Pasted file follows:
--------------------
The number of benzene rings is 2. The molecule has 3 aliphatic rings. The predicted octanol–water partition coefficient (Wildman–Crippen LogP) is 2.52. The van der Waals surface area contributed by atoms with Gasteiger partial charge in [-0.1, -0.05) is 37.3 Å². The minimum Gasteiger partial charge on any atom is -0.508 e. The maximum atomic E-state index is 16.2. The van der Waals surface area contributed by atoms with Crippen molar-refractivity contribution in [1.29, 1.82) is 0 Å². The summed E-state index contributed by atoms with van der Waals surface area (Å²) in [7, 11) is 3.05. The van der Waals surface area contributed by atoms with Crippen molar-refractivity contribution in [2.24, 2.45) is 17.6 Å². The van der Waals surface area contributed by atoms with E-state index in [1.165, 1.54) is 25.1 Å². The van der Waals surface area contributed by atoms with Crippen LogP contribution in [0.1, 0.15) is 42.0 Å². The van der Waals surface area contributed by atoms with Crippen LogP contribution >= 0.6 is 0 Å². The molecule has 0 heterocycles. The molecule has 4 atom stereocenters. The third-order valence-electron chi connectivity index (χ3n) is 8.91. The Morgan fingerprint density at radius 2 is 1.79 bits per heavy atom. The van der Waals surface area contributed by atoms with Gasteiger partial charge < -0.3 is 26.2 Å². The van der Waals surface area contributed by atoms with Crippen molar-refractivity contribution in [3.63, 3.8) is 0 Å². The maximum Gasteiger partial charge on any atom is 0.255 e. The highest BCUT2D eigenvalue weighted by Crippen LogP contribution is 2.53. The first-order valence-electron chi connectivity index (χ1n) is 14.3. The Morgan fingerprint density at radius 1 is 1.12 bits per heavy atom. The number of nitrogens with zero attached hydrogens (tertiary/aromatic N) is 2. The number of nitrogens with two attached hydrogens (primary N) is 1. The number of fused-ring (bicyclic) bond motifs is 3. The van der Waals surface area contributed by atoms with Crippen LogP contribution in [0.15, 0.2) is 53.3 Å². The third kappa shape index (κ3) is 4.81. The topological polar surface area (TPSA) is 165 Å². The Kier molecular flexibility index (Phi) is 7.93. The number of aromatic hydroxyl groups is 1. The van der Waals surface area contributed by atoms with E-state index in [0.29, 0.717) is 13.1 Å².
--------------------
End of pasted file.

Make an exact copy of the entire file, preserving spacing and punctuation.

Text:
The number of benzene rings is 2. The molecule has 3 aliphatic rings. The predicted octanol–water partition coefficient (Wildman–Crippen LogP) is 2.52. The van der Waals surface area contributed by atoms with Gasteiger partial charge in [-0.1, -0.05) is 37.3 Å². The minimum Gasteiger partial charge on any atom is -0.508 e. The maximum atomic E-state index is 16.2. The van der Waals surface area contributed by atoms with Crippen molar-refractivity contribution in [1.29, 1.82) is 0 Å². The summed E-state index contributed by atoms with van der Waals surface area (Å²) in [7, 11) is 3.05. The van der Waals surface area contributed by atoms with Crippen molar-refractivity contribution in [2.24, 2.45) is 17.6 Å². The van der Waals surface area contributed by atoms with E-state index in [1.165, 1.54) is 25.1 Å². The van der Waals surface area contributed by atoms with Crippen LogP contribution in [0.1, 0.15) is 42.0 Å². The van der Waals surface area contributed by atoms with Crippen LogP contribution >= 0.6 is 0 Å². The molecule has 0 heterocycles. The molecule has 4 atom stereocenters. The third-order valence-electron chi connectivity index (χ3n) is 8.91. The Morgan fingerprint density at radius 2 is 1.79 bits per heavy atom. The van der Waals surface area contributed by atoms with Gasteiger partial charge < -0.3 is 26.2 Å². The van der Waals surface area contributed by atoms with Crippen molar-refractivity contribution in [3.63, 3.8) is 0 Å². The maximum Gasteiger partial charge on any atom is 0.255 e. The highest BCUT2D eigenvalue weighted by Crippen LogP contribution is 2.53. The first-order valence-electron chi connectivity index (χ1n) is 14.3. The Morgan fingerprint density at radius 1 is 1.12 bits per heavy atom. The number of nitrogens with zero attached hydrogens (tertiary/aromatic N) is 2. The number of nitrogens with two attached hydrogens (primary N) is 1. The number of fused-ring (bicyclic) bond motifs is 3. The van der Waals surface area contributed by atoms with Crippen LogP contribution in [0.15, 0.2) is 53.3 Å². The third kappa shape index (κ3) is 4.81. The topological polar surface area (TPSA) is 165 Å². The Kier molecular flexibility index (Phi) is 7.93. The number of aromatic hydroxyl groups is 1. The van der Waals surface area contributed by atoms with E-state index in [0.29, 0.717) is 13.1 Å².